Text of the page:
Archive

  • Charles Wyndham is left singularly unimpressed with the Diamond Producers Association (DPA) new slogan, as part of its marketing strategy, of ‘Real is Rare. Real is a diamond.’ It falls far short of the legendary ‘A Diamond is Forever’ slogan which hit the emotional value of diamonds and also the fact they are a store of value. But it also aims for the wrong target and even succeeds in missing that, he comments. "My assumption is that the key aim of this tag line is to combat the threat of synthetic, or as I would prefer [to call them] cultured diamonds.

  • "Real is Rare. Real is a Diamond". The Diamond Producers Association today delivered a special presentation to members of the diamond industry at the JCK Trade Show in Las Vegas to reveal the long-awaited compaign slogan and platform with which they hope to attract the generation of Millennials. The DPA's marketing campaign, intended to fill the void since De Beers ceased generic marketing, is the result of six months of development, including in-depth research into its target audience: millennial consumers.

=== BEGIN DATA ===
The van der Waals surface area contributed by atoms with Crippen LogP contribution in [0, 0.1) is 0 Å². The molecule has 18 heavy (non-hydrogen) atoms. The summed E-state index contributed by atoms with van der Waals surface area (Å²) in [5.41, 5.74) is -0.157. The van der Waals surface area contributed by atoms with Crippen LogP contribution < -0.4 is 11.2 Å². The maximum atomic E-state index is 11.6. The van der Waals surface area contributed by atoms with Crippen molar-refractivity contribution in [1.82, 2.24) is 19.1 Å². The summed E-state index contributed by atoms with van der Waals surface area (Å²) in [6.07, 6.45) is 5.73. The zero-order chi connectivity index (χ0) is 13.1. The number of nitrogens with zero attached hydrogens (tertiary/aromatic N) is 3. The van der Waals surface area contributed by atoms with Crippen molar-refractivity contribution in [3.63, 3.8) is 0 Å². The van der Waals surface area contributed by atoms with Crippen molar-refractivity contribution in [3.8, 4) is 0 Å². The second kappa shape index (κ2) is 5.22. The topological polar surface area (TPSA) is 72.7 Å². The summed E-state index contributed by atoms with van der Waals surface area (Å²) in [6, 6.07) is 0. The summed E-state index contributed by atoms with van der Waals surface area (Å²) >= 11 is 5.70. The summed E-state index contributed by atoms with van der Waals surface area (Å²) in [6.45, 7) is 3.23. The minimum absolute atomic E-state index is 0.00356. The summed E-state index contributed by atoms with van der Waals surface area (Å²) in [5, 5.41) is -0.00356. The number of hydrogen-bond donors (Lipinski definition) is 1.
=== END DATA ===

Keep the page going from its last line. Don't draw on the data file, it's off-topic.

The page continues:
• I don't simply throw diamonds at buyers and pressurize them into buying with all kinds of sales tricks. Buyers have faith in me; everything is on the table and very clear. Integrity is very important to me. Rough needs to be seen and inspected before it can be sold. This is a business that needs a personal touch. You have to create a pleasant atmosphere and give clients the feeling that they will not lose out and that they can make a profit on the goods. [The same need for transparency is true of the industry in general].

  • Financing and persuading banks to provide credit to the diamond trade, the lack of profitability for manufacturers, the critical need for generic marketing of diamonds and persuading Millennials to buy diamond jewelry, the damage caused by frequent changes to price lists, the threat from synthetic diamonds and deliberate overgrading, together with diamond sourcing protocols were the main issues debated at length at the World Diamond Congress in Dubai this week.